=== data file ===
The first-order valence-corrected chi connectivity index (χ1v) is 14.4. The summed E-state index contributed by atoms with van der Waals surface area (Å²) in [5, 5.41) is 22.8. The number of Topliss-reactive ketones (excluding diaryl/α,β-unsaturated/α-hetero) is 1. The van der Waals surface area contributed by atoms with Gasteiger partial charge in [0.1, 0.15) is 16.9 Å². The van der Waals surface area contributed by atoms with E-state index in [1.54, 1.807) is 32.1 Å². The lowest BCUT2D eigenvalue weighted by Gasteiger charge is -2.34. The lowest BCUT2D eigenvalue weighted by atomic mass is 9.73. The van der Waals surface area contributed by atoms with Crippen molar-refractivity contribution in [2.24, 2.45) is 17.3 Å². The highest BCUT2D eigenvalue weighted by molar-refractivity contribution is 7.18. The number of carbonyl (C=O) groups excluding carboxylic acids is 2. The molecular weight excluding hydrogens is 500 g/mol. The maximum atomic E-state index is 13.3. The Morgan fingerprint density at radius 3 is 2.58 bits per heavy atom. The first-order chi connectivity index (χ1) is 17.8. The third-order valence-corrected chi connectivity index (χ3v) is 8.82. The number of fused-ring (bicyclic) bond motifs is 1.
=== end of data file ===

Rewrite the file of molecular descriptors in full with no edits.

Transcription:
The first-order valence-corrected chi connectivity index (χ1v) is 14.4. The summed E-state index contributed by atoms with van der Waals surface area (Å²) in [5, 5.41) is 22.8. The number of Topliss-reactive ketones (excluding diaryl/α,β-unsaturated/α-hetero) is 1. The van der Waals surface area contributed by atoms with Gasteiger partial charge in [0.1, 0.15) is 16.9 Å². The van der Waals surface area contributed by atoms with E-state index in [1.54, 1.807) is 32.1 Å². The lowest BCUT2D eigenvalue weighted by Gasteiger charge is -2.34. The lowest BCUT2D eigenvalue weighted by atomic mass is 9.73. The van der Waals surface area contributed by atoms with Crippen molar-refractivity contribution in [2.24, 2.45) is 17.3 Å². The highest BCUT2D eigenvalue weighted by molar-refractivity contribution is 7.18. The number of carbonyl (C=O) groups excluding carboxylic acids is 2. The molecular weight excluding hydrogens is 500 g/mol. The maximum atomic E-state index is 13.3. The Morgan fingerprint density at radius 3 is 2.58 bits per heavy atom. The first-order chi connectivity index (χ1) is 17.8. The third-order valence-corrected chi connectivity index (χ3v) is 8.82. The number of fused-ring (bicyclic) bond motifs is 1.